I have a theory: the family that skis together stays together. Why? Because it doesn’t come cheaply and if your parents are footing the bill, you’re going to have to hang around them at least some of the time before hitting the slopes at high speed in your teens.
However, skiing and snowboarding with kids—particularly young children—is not always easy, especially for first timers. There’s the fitting of equipment for a start—not the simplest of tasks when kids haven’t skied before—and schlepping the little ones’ skis and boots around, from car park to resort base and from resort base to slope. (You might think they’ll carry their own gear, but they more likely to leave it behind somewhere, which makes things even more expensive.) On the upside, even the youngest kids take to it pretty quickly and soon enjoy the enormous freedom that will have you chasing a fearless six-year-old down the mountain at high speed.
Reducing the hassles is just a matter of planning. Here are our top tips.
1. Dress for the mountain
Warm kids equals happy holiday. Layering is the trick, along with elastic attaching accessories such as gloves and hats to jackets to reduce their chances of getting lost. The basic kit is thermal underwear, then thin layers of clothing, covered by good windproof and waterproof outer jacket and pants, gloves, goggles and thick warm socks. Perhaps two pairs. You can always strip off layers if you’re too hot, but you can’t add them in a blizzard if you don’t have it.
2. Look for beginner’s packages
Most resorts have good value lift, lesson and equipment packages, especially for families new to skiing. These deals often include accommodation in your choice of condo or hotel. And if you’re not locked into busy vacation periods you can find some great deals.
3. Choose resort carefully
Check the resort caters to your skill level (or lack thereof). Are there easily accessible lifts and dedicated beginners’ slopes? Beaver Creek has expansive dedicated learning areas slopes, including the Buckaroo Express gondola especially designed for beginners. Buttermilk is another superb beginners’ mountain with 35 percent of its runs classified as Easy (Green). The Hideout, its new integrated play-and-learning area for children in ski school aged 2-and-a-half to 6 years old, is particularly impressive.
4. Use a helmet
Hire a protective helmet—it’s usually included as part of the ski rental package for kids. It’s not only best practice as far as safety is concerned, but it will also keep small heads warm when the temperatures plummet. At most snowsports schools it’s a mandatory requirement, especially for children.
5. Leave instruction to the experts
Teaching kids the basics well is essential to getting them sliding on snow fast, and if there’s one golden rule for families just starting out on their skiing or snowboarding journey it’s to leave the instruction to the experts. It’s the quickest way to develop confidence and ability on the slopes, your kids will have fun and learn about mountain hazards and safe skiing etiquette as well, and you’ll limit the chance of on-mountain tantrums—yours and theirs.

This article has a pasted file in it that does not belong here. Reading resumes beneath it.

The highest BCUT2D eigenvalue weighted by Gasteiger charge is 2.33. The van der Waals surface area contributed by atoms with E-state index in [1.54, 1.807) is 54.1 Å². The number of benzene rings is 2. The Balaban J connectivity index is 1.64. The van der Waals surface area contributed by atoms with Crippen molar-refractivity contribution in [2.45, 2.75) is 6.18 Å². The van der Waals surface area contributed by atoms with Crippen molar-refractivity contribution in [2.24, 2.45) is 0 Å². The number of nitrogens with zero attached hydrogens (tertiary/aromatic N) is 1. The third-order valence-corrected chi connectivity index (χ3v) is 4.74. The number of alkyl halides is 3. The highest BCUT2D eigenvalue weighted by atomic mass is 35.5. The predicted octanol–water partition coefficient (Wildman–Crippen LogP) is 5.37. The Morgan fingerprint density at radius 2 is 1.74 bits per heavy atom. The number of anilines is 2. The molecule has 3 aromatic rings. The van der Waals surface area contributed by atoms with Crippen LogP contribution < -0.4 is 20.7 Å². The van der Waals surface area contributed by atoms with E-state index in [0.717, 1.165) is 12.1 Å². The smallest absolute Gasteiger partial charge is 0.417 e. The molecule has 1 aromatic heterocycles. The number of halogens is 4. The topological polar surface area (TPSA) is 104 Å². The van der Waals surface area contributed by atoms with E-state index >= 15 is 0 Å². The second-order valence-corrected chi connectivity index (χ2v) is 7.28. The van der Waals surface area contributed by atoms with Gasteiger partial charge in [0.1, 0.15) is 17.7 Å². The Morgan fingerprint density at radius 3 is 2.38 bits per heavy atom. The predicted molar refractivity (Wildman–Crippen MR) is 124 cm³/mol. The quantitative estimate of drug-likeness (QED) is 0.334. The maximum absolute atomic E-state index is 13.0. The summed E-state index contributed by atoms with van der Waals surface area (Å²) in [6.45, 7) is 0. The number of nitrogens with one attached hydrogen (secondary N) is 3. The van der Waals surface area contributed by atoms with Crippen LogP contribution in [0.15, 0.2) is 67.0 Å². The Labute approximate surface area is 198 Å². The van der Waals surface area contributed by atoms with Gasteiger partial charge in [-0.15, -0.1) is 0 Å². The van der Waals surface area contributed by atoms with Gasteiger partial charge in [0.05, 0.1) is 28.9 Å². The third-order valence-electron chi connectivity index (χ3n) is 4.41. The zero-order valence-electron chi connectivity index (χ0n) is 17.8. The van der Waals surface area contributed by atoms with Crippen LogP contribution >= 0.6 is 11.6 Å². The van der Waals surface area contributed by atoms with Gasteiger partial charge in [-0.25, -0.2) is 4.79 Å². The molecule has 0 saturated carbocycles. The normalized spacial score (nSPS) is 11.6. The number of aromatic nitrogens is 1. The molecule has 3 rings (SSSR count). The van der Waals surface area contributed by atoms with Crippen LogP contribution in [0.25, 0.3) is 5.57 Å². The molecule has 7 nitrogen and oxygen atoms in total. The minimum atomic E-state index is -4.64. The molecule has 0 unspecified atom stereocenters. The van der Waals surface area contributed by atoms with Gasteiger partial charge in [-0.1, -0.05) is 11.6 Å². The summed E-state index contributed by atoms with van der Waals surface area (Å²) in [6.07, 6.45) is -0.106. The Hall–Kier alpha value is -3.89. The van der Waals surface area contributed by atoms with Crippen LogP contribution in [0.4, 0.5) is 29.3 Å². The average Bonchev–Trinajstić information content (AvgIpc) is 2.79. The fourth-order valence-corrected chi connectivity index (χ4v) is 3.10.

6. Into the blue
Beginners won’t stay that way forever, so it’s important that there are intermediate (Blue) runs that will provide progression for novices without being too terrifying. You don’t want to go from beginners’ slopes (Green) to difficult (Black) in one step. Aspen Snowmass gives you access to extensive groomed intermediate runs across four mountains. In Utah, Park City is America’s single largest ski and snowboard resort with a huge expanse of intermediate runs.
7. Ski to your ability
Skiing last season with my seven-year-old daughter we took a wrong turn and ended up on a Black run. Although she’s a competent intermediate skier, she was terrified, and I was super stressed. It rocked her confidence and my nerves. So never bite off more than you can chew. Carry a printed trail map with you and stop and check before taking a wrong turn.
8. Go private to improve quickly
Good instruction is the key to learning to ski or snowboard well. Both are technical sports, difficult for even the most athletic person just to “pick up”—although kids generally do better than grownups. Group lessons provide a great starting point, and loads of fun for kids, although if you want to progress quickly nothing beats a private lesson.
9. Take a day off
Learning to ski or snowboard is physically exhausting, both for adults and kids, especially if you’re falling over. If the weather’s bad, then as well as being unpleasant, it can be a little scary. Sometimes you just need a day off. Go ice-skating, take a dip in the pool at the indoor leisure center, have a spa treatment or catch a movie.
10. Make it fun
Most resorts have lots of organized fun for kids, usually linked to the snowsports school. For example, Snowmass dedicates every Friday to honoring Ullr, the Norse God of Snow, with a nighttime party at Elk Camp, where the entertainment includes tubing, ice-skating, a snow slide and kids’ snowbikes. Plus, there are bonfires, hot chocolate and s’mores to keep things toasty.